Imagine walking down the aisle and feeling the buzz of your phone vibrating. Imagine no more as wedding dresses now come with pockets. No longer limited to just bouquets, brides now have ample space to carry loose change and keys to the alter.
It seems so unremarkable, especially as if there's a groom he'll likely have not just trouser, but an inside blazer pocket in his suit. Yet, the it was The Times today that noted there is an increase of wedding gowns with the pockets. ‘While in the old days it would have been considered bad mannered, now, a bride can stand in a £6,000 dress, hands in pockets’, Maria Yiammikaris, the co-owner of bridal boutique Mirror Mirror Couture told the paper, ‘Society has changed and everything’s got a lot more casual’.
No doubt, the pocket is political. Though a recent study by the American website The Pudding revealed that women’s jeans pockets were smaller (by 48 per cent) and narrower (by 6.5 per cent) than men’s, it’s long been known that the humble adornment is a gendered matter. Some argue women’s hands are smaller or that women prefer handbags. But, this is obviously wrong.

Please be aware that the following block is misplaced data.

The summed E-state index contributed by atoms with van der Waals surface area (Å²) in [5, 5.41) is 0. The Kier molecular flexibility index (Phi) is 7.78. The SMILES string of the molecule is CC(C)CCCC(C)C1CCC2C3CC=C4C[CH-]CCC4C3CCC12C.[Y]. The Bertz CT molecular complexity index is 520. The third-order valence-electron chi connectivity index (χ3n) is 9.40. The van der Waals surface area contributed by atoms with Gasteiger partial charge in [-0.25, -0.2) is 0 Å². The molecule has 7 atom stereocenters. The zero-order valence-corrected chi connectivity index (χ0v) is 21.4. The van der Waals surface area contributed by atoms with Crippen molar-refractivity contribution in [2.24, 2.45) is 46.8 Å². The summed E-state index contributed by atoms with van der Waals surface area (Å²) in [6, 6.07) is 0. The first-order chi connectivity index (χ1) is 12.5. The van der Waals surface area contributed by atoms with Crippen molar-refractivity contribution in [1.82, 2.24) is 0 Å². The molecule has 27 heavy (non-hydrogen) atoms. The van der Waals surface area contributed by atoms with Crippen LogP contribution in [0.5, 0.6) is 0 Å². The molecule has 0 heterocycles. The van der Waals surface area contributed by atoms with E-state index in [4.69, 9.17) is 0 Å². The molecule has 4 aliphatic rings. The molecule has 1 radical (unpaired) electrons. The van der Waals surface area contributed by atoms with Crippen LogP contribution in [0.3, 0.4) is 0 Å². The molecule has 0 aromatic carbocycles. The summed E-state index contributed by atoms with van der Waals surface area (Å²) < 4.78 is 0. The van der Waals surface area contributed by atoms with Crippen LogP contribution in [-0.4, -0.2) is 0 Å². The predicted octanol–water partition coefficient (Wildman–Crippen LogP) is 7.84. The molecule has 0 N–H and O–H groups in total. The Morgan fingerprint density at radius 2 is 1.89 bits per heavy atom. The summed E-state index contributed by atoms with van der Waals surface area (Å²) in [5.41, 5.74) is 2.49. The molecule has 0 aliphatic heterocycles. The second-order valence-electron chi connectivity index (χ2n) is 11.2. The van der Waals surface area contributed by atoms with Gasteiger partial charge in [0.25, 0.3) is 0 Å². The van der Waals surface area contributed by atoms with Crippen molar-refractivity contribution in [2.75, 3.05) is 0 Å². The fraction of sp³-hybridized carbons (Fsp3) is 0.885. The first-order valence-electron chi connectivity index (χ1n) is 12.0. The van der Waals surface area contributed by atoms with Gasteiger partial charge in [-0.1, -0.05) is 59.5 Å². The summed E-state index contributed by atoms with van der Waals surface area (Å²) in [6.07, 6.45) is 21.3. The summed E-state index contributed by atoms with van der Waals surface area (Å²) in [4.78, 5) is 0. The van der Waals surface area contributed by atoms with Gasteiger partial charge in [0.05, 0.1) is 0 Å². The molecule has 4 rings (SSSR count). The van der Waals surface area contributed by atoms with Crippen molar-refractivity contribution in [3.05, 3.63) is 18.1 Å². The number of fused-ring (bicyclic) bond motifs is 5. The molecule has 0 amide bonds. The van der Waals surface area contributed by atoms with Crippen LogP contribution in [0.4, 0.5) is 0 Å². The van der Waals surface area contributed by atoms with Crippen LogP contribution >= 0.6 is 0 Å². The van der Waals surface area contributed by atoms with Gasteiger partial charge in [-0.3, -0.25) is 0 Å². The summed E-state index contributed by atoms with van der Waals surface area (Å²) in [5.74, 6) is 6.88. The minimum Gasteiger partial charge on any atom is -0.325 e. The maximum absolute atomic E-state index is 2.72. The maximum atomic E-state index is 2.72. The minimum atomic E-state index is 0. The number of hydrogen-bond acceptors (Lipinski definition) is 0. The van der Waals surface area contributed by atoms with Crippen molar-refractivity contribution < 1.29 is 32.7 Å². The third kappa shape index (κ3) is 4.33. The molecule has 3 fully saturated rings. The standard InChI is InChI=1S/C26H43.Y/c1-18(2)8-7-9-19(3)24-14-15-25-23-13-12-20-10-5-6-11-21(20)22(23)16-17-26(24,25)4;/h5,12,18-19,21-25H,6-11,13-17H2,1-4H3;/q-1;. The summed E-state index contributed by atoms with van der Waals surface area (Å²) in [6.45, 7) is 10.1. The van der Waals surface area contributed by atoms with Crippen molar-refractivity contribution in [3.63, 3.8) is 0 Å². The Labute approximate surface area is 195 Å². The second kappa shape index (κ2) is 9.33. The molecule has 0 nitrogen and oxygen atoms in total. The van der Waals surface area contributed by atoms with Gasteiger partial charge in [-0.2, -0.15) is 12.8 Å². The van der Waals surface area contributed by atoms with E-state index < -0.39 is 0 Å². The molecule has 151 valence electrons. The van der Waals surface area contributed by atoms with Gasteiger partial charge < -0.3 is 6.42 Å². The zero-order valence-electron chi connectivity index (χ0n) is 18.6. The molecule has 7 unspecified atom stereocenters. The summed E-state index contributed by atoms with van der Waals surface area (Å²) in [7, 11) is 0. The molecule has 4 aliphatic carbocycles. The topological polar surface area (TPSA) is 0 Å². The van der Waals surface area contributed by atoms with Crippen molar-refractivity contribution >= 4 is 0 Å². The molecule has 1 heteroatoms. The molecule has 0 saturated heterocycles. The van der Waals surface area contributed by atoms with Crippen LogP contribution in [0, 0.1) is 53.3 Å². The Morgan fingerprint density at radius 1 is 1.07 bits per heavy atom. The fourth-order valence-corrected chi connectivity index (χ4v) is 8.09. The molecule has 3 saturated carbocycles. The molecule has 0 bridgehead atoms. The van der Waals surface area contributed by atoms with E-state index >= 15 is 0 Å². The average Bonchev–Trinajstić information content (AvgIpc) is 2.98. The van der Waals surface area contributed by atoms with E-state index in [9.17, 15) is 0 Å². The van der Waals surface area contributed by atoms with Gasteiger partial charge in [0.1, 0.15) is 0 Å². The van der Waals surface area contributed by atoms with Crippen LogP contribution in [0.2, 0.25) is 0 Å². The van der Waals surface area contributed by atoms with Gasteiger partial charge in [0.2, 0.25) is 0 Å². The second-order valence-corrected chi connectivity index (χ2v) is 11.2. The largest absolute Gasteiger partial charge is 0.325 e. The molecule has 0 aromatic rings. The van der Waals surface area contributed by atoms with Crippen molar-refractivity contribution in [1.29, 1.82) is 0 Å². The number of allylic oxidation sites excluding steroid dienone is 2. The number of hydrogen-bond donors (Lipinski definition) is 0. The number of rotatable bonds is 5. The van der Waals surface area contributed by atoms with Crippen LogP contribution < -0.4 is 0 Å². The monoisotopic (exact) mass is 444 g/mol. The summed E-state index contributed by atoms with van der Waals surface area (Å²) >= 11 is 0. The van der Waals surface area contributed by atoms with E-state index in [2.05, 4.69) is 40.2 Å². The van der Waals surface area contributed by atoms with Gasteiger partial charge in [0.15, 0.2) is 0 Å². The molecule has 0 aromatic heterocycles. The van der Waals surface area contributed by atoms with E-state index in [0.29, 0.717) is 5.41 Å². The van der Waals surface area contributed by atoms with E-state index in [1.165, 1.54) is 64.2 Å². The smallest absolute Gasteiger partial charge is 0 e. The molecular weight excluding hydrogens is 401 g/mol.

At the Chanel spring Couture show, women unburdened by the swing of a chain handbag as their hands were occupied by pockets. But, this was abnormal as so often women’s outfits are designed to skim the form, to fall flat, which means pockets are out of the question. Just ask Hilary Clinton who famously wears suits that omit this singular detail. In 1954, Christian Dior summed it up when he said: ‘Men have pockets to keep things in, women for decoration.’ This idea of who deserves pockets has long haunted women’s fashion. It’s a feminist issue, one that symbolizes the concept of being merely the ‘fairer’ sex.
The addition of the pocket onto a bridal gown may seem like a designer attempting to be different, but perhaps this is a watershed moment.